I’m hardly an impulse buyer.
For me, the definition of a splurge is a $50 pair of running shoes only after my big toe pokes through the old ones.
But last June, I decided to take a chance and do something I swore I’d never do — I bought something from a TV infomercial.
Fifteen months later, I’m still paying for it.
It wasn’t an outrageously expensive product. It was the Sonic Blade — an electric knife so impressive, it cut through leather like butter. It even cut quadruple-decker sandwiches without squashing them in the slightest.
The deal was two for the price of one, so I figured I’d give one to my mom as a birthday present and keep the other at home.
I pictured myself hosting elegant dinner parties, serving up star-shaped sandwiches, or perhaps a Fourth of July blowout with all the trimmings.
The knife is still in the box — but at least I have a lifetime subscription for cooking magazines.
The magazines were advertised as part of the offer. I didn’t really want them, and I sensed there might be strings attached.
I cringed a little.
But the company representative told me I could cancel my subscriptions at any time.
I’d just take the freebies, cancel immediately, and I’d be set.
More than a year later, I discovered the catch: It’s virtually impossible to break free from the bondage of a money-hungry magazine company.
I received my first round of magazines, which weren’t half bad. Then, they just stopped arriving. Months later, I assumed I’d either canceled the subscription already, or it had expired. In the meantime, I moved and changed banks.
It wasn’t until I finally closed my unused account last week that I realized I’d been billed almost $100 in the past month for three magazine subscriptions. The Magazine Service Center first billed my checking account, then the adjoining credit card when the overdraft protection kicked in. When I tried to cancel the subscriptions, I was directed to an automated menu with only a few options. I opted to cancel, and a maddeningly chipper voice told me she was sorry to hear my decision — but for only $15 a month, I could get five other magazines instead. This infuriating game continued, with several more offers pitched and no live alternative, for at least 10 minutes before I hung up. Next, I tried calling each of the magazines separately, hoping to explain the situation and ask for a refund. Not surprisingly, each individual phone number sent me back to the same limbo.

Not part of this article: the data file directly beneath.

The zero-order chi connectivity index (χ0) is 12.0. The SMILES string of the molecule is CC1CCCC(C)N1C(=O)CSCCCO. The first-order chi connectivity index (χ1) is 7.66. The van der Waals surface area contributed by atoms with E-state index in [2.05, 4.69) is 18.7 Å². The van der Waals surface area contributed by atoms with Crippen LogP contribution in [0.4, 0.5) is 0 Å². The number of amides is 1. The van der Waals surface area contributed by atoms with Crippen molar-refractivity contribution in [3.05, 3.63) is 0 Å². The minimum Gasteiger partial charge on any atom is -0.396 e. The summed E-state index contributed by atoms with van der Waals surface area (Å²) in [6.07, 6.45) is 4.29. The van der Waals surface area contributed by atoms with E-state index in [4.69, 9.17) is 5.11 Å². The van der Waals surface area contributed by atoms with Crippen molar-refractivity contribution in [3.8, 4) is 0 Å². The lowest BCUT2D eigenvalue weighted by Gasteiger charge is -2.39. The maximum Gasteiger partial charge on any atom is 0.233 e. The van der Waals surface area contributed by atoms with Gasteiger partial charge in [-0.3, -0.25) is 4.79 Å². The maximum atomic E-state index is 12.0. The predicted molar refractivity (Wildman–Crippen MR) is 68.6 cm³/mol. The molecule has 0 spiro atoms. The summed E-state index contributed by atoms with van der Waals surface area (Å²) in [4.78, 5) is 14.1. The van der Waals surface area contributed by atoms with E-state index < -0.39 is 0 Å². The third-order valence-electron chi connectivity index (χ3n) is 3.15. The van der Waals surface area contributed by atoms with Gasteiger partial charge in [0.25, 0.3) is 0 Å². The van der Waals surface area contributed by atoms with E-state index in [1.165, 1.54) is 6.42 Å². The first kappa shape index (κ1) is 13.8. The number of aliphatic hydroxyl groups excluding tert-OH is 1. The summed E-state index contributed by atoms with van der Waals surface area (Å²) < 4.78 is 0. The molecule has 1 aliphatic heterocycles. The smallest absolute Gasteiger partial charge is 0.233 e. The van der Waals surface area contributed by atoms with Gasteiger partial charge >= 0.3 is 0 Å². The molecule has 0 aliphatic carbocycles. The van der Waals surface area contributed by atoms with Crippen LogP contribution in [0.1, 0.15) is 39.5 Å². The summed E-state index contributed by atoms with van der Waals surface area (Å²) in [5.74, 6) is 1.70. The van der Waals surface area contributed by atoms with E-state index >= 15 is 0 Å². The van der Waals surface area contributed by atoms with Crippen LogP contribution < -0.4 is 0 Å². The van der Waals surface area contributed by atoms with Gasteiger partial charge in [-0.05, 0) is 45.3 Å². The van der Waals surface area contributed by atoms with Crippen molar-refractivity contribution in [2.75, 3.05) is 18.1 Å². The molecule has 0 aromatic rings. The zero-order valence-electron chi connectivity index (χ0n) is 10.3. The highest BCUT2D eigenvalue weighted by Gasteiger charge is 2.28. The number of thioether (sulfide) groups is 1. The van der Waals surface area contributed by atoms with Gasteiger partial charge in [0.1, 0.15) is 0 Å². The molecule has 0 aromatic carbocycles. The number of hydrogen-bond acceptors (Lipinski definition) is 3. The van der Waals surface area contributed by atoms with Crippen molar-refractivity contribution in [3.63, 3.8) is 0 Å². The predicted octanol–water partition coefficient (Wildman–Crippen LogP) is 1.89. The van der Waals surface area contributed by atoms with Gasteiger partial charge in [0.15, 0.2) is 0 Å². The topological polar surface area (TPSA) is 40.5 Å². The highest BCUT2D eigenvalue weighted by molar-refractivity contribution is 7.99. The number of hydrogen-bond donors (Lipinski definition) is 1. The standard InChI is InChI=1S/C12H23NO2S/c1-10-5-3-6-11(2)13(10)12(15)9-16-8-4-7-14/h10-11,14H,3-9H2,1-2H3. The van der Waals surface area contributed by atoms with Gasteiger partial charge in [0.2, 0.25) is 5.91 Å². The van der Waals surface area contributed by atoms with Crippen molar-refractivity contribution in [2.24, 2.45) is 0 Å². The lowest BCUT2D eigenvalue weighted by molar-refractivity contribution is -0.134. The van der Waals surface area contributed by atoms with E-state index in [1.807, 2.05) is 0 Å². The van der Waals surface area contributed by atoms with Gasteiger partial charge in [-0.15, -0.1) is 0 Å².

“How did this happen?” I asked my banker, explaining that I consider myself well-versed in fine print. I’m one of the few people I know who actually reads employee handbooks and at least skims that 75-page packet explaining health insurance benefits.
The banker nodded and told me it happens more often than most people realize. It’s hard to say how common this is, but a consumer advocacy publication called “Rip-off Report” listed more than 2,400 postings from people citing a similar problem.
If someone never receives a product or a statement explaining the terms and conditions from an order (even if that order was from an infomercial), there’s a good chance their frustration is more than just a case of buyer’s remorse.
It’s called fraud — and the Chase Bank Fraud Department assured me these trapped consumers can eventually get their money back if they follow the right steps. If this happens to you, contact your bank’s fraud department. They’re looking into my claim now and have sent me regular updates on their progress.
You may also have to call the magazine’s accounting department, publisher or circulation director — just keep trying numbers on their Web site until you speak with someone in person. And if all else fails, at least you’ll have a really cutting-edge knife to fall back on.